Labour minister warns on jobs

Labour Minister Mildred Oliphant File picture: Leon Nicholas

Labour Minister Mildred Oliphant File picture: Leon Nicholas

Published Apr 26, 2016


Cape Town - “South Africa’s pace of transformation in the labour market is moving on a stubborn path, especially at the upper levels of management, where the white group has a tight grip.”

These were the words of Labour Minister Mildred Oliphant as she released the 16th annual Commission for Employment Equity (CEE) report yesterday. What the report shows is in two decades South Africa has had made little progress in changing the complexion of top management.

Read: Pale males still holding top spots

Representation of whites at top management was 68.9%, more than six times their representation in the economically active population. This was also the case for Indians, who at 8.6% of top management made up more than three times the size of the group’s economically active population.

White women were also favourably represented at the top in all provinces compared to other race groups, with the Western Cape at 14% having the highest representation, followed by Limpopo at 13.6%.

“White people continue to receive preference over other race groups. Even when their contract of employment is terminated in one organisation, they are recruited back again at the same top management level in another organisation during the same period, which is an indication of opportunities afforded specifically to them at the expense of other race groups,” Oliphant said.

Last week a Statistics SA survey into youth found the number of blacks, as a proportion of the population, completing bachelor’s degrees was at its highest point in 1990 and had decreased significantly since. This while Indians and whites had dramatically increased their proportion of youth with bachelor degrees in the late 1990s.

The CEE report, citing Stats SA figures, showed Africans account for 77.4% of the economically active population, coloureds 10%, Indians 2.7% and whites 9.9%.

The employment equity report also showed that the representation of people with disabilities in the workplace had decreased from 2% in 2014 to 1.7%, with men more likely to find employment.

Black Management Forum president Mncani Mthunzi said South Africa was regressive.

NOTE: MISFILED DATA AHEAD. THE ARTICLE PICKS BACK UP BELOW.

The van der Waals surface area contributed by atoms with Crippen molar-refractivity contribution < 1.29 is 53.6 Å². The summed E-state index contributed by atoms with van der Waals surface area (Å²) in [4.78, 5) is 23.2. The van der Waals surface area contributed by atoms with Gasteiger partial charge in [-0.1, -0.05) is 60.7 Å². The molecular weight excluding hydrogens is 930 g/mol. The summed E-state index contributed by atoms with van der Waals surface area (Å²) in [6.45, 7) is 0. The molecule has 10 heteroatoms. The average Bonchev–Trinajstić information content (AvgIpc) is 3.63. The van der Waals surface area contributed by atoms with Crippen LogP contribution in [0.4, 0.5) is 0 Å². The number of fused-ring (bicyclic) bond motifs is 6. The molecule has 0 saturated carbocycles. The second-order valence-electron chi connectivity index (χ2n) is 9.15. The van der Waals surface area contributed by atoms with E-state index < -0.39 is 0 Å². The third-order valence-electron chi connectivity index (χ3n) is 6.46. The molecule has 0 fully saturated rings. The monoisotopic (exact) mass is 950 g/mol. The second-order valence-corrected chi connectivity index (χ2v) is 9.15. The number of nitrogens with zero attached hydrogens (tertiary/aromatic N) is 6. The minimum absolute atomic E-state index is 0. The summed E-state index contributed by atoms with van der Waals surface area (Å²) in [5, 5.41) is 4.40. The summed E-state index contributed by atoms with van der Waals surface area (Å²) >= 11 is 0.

“We are stagnant, particularly when it comes to top or executive leadership positions. There are a number of gatekeepers within corporate SA that are not aligned to the national project of a non-racial, non-sexist democratic country. They don’t understand the rationale and the bigger picture of what we need to do to achieve peace and harmony on a sustainable basis,” said Mthunzi.

The BMF would motivate for an “employment equity tribunal” similar to the Competition Tribunal, he said.

“This employment equity tribunal must be given powers and authority to dish out fines and penalties to companies that are not complying with the Employment Equity Act,” said Mthunzi.

The BMF said industry charter councils had to take responsibility for the lack of progress in implementing employment equity.

“The charter councils are saying nothing about it (employment equity). It’s about time that they must publicly pronounce or we must get rid of all these industry charter councils,” said Mthunzi.

He said the figures should also be a wake-up call to the ANC, whose policymakers were ineffective in driving change.

“It’s about time that they come in and give some strategic intervention,” said Mthunzi.

Oliphant, however, threatened yesterday that her department would give employers at least six months to “rectify the situation before the might of the law takes its course”.

The DA’s spokesperson on labour, Ian Ollis, said the government could drive transformation and employment equity by encouraging small businesses instead of solely focusing on corporates to drive change at the top.

He said in the DA-controlled City of Cape Town and Western Cape, government contracts had been broken down into smaller parts, allowing black-owned companies to tender for contracts without the need for the requisite liquidity.

“As a result of that we’ve seen employment equity figures, in terms of businesses growing, increasing,” said Ollis.

Cosatu spokesperson Sizwe Pamla said the labour federation was not shocked at the CEE’s latest statistics.

“Of late, what we’ve seen is that in industries where there are retrenchments, unions like Solidarity have been ensuring that as and when those retrenchments take place that the issue of employment equity (affirmative action) is not really considered,” said Pamla.

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